How a company is using their cash

    3 types: Operating, Investing and Financing
  20. Management Discussion & Analysis (MD&A)
    Written by management to describe financial and non financial trending, a narrative about what happened during the period

    Not objective information because the report is prepared by management
  21. Notes to the Financial Statement
    Legend to the financial statements

    states the principles and methods used to account for transactions

    Qualitative and Quantitative

    provide additional descriptions and disclosures
  22. ADE
    Assets Dividends and Expenses

    are increased with a debit!
  23. Cash Method
    Revenue is when we receive cash, and expense is when we pay it

    Not used in this class
  24. Accrual Method
    GAAP requires that we use this

    Revenue is recognized when it is earned, and Expenses are recognized when incurred
  25. Revenue Recognition Concept
    Revenue is recognized when it is earned
  26. Matching Principle
    Recognize expenses in the same period which we used item to generate revenue
  27. Adjusting Entries
    The journal entries that bring the accounts up to date at the end of the accounting period

    Will always involve a revenue or an expense account and an asset of liability account
  28. Accrued Expense
    unrecorded expenses that have been incurred and for which cash has yet to been paid

    Ex: Electric Bill for the month of September, received in October, We used the electric to bring in revenue, must post this in September

    Expense and Liability
  29. Prepaid Expenses
    Are the Advance Payment of future expenses and are recorded as assets when cash is paid

    Ex: Paid $600 in advance for 6 months of insurance, at the end of each month, a portion needs to be moved over to an expense account because we needed the insurance to generate revenue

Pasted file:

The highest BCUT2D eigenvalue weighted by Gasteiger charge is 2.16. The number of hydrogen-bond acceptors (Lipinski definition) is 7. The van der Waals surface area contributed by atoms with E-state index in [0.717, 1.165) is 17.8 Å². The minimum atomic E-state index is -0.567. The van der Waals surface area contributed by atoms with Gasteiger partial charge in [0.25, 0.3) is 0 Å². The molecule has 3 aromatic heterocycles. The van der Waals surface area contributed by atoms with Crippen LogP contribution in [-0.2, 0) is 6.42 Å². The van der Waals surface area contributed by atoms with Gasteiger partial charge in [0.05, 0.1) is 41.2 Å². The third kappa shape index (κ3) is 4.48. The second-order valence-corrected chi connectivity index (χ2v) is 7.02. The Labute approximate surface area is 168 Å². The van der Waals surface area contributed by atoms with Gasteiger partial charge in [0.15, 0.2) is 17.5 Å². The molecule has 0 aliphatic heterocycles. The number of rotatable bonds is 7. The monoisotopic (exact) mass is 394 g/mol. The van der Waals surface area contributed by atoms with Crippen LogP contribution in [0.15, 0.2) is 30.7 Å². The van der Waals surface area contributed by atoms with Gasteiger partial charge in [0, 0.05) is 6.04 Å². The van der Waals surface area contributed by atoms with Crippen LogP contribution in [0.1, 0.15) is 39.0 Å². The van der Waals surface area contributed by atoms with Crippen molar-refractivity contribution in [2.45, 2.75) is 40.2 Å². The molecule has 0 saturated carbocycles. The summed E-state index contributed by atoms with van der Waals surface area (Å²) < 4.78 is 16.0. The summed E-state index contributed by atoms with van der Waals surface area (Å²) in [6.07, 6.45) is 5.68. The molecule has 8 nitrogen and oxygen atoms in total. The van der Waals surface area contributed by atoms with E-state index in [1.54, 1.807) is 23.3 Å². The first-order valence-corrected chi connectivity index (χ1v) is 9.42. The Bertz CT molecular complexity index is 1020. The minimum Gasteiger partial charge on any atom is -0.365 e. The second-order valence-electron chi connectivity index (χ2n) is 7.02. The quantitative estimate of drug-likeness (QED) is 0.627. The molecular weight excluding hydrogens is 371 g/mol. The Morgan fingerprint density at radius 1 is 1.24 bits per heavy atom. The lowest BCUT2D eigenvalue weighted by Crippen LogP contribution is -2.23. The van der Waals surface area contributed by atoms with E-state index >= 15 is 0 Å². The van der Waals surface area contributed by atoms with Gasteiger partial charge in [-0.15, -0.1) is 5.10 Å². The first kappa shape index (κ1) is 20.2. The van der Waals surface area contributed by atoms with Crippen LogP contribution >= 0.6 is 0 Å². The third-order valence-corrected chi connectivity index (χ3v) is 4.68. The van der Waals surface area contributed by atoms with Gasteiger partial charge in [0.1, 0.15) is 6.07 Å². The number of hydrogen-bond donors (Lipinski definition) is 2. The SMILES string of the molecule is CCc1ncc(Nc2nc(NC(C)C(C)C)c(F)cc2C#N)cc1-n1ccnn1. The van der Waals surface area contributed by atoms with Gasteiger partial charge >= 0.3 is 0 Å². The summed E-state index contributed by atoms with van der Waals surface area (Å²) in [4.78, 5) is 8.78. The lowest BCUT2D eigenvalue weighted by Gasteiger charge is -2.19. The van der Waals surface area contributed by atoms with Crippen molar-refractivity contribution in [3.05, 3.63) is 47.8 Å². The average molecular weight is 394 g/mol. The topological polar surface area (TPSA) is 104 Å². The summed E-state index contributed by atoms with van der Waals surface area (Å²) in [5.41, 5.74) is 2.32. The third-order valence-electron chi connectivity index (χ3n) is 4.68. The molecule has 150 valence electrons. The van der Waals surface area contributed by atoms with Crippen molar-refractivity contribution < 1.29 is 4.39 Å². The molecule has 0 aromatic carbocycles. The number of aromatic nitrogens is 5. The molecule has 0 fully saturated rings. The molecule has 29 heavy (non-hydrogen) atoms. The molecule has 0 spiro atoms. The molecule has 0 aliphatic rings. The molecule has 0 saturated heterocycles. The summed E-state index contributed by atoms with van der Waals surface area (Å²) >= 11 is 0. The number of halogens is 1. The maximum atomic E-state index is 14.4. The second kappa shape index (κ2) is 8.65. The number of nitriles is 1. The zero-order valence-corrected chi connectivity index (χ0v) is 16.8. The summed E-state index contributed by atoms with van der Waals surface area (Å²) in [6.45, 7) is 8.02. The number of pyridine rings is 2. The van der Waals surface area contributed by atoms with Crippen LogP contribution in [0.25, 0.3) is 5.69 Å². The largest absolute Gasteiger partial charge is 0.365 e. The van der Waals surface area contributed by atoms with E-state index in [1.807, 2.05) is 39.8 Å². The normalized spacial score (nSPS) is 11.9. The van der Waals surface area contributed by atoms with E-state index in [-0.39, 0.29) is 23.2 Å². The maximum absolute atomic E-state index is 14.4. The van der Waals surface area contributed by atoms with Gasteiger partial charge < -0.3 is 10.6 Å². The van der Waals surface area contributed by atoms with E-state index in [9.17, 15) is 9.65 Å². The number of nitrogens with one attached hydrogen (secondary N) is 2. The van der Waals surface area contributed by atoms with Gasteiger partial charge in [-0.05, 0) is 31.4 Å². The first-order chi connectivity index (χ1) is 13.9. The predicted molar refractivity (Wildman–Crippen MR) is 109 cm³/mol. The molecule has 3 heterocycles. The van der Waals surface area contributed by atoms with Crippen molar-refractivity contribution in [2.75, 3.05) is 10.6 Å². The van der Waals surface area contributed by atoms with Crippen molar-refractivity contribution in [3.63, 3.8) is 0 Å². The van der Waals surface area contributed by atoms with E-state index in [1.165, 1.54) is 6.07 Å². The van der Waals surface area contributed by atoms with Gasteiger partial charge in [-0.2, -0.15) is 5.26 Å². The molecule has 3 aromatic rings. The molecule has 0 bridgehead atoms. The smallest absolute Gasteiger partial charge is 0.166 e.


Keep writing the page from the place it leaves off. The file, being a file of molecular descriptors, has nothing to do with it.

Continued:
Asset and expense
  30. Accumulated Depreciation
    How much we've charged to expense since we have owned the asset
  31. Depreciation Expense
    How much we've charged to expense this period
  32. Unearned Revenues
    Advance receipt of future revenues and are recorded as liabilities when cash is received

    Ex: Paid Down Payment on service in September, not expecting to perform service till October, Recorded in September as a liability(unearned revenue), at the end of October moved from unearned revenue to fees earned

    Liability and Revenue
  33. Accrued Revenue
    unrecorded revenues that have been earned for which cash has yet to be received

    Ex: Preformed service for customer in September, billed in October, we record the revenue in September because we have already earned it

    Asset and Revenue
  34. Book Value of an asset
    The amount we have yet to move to expense

    Cost of the asset minus the accumulated depreciation of the asset
  35. Asset (4 Categories) Classified Balance Sheet
    • Current Assets- Expected to be used up in one year
    • - Cash
    • - accts receivable
    • - supplies
    • - prepaid expenses
    • - inventory
    • Long Term Investments - more than one year
    • - Investments in Stocks or bonds
    • - Investments in subsidiaries
    • Property, Plant, and Equipment
    • - Land
    • - Equipment
    • - Vehicles
    • - Buildings
    • - (Accumulated Depreciation)
    • Intangible Assets
    • - Copyrights